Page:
When United Methodist Bishop William Boyd Grove visited Rome recently, a number of Italians asked him if he thought a U.S.-led war against Iraq could be averted.
He gave the same answer to each question: "My political hope is small, my gospel hope is large."
Grove was part of a six-member delegation, sponsored by the U.S. National Council of Churches, which visited Rome Feb. 26-27 to discuss the need for a peaceful resolution to the Iraq situation. The Federation of Protestant Churches in Italy served as host. The group talked briefly with Pope John Paul II and more extensively with Vatican officials, met with Italian politicians, and gathered with the Protestant community.
For Grove, the delegation's mission - essentially to let Europeans know that many American religious leaders are opposed to war - was important. "I believe, as do many, that it is a rush to war, and that this war, if it occurs, doesn't meet the criteria of 'just war' in any sense," he said.
The bishop noted that he is not a pacifist and is not against war under all circumstances. However, he believes U.S. military action against Iraq is morally unjustified.
The pope already has spoken out against a possible war. "We didn't go to persuade the Vatican," Grove explained. "We really went to let them know how many Americans and American Christians feel."
Delegation members were given front-row seats for the pope's Feb. 26 public audience. "We were taken up to meet him and to express to him what we came to say," the bishop said. The group also handed the pope a letter from Pax Christi USA, a Catholic organization, asking him to come to New York to address the U.N. Security Council regarding his opposition to a war with Iraq.
The next day, the delegation discussed the request with Msgr. Giampaolo Crepaldi, secretary of the Pontifical Council for Justice and Peace, who said he would present the letter to the Vatican's secretary of state. Msgr. John Mutiso-Mbinda, a senior staff associate with the Pontifical Council for Christian Unity, also met with the group.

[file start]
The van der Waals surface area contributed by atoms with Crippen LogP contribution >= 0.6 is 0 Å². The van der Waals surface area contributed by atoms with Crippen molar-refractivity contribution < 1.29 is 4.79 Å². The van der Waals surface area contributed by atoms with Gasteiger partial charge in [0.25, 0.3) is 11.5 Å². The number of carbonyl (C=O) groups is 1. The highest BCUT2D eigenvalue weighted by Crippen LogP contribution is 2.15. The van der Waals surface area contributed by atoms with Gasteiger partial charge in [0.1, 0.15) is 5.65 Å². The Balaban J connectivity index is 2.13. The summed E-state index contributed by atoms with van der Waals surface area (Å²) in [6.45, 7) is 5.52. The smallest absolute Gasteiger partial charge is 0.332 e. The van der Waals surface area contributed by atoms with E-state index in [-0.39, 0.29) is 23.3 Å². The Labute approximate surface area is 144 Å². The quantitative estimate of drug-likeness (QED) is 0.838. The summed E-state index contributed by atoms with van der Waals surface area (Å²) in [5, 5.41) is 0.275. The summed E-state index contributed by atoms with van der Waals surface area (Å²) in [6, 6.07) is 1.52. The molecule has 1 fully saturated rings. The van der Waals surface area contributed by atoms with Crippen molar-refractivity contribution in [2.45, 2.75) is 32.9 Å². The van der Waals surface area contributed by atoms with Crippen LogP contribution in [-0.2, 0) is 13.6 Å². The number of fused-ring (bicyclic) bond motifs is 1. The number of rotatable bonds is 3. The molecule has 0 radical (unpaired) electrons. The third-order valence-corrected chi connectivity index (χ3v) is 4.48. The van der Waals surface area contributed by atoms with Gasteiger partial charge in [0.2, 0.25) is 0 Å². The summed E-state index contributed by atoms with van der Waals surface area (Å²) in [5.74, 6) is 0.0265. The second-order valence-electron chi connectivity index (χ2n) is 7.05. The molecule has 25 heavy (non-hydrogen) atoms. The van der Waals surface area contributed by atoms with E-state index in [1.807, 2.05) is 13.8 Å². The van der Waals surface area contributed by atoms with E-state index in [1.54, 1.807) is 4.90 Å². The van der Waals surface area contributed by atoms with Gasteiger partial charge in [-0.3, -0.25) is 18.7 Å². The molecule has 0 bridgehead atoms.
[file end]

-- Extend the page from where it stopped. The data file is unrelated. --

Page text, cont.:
Grove said the delegates were "warmly received" in a meeting with Fabio Mussi, the vice president of Italy's Congress. Also present was Valdo Stini, a former member of Congress and active Waldensian churchman. The Waldensian and Methodist churches in Italy joined in a federation in 1979, although local congregations have maintained their individual identities.
In addition to meeting with Italian church leaders, the delegates participated in a worship service at a Baptist church across from the Italian Parliament, with Grove serving as preacher.
The Rome delegation was the fourth organized by the NCC to visit various European countries. Earlier delegations met with German Chancellor Gerhard Schroeder in Berlin, British Prime Minister Tony Blair in London and the French foreign ministry in Paris. A fifth delegation, led by the Rev. Robert Edgar, a United Methodist pastor and NCC chief executive, is traveling to Moscow March 3-5 to meet with Russian President Vladimir Putin.
In Grove's opinion, the sending of peace delegations, financed through gifts by an anonymous donor, is one of the NCC's most significant actions in recent years. "I really can't think of anything more positive that we could have done with that money right now," he said.
The bishop also noted that the pope and others have called upon Christians to make March 5 a day of prayer and fasting for peace. Grove said he plans to participate.
Other members of the Rome delegation were the Rev. Tyrone Pitts, general secretary, Progressive National Baptist Convention; the Rev. Victor Makari, Office for Middle East and Europe, Presbyterian Church USA; the Rev. Eileen Lindner, National Council of Churches; the Rev. Gwynne Guidbord, Office of Ecumenicity, Episcopal Diocese of Los Angeles; and the Rev. Joseph Nangle, Pax Christi, Washington.
By Albert H. Lee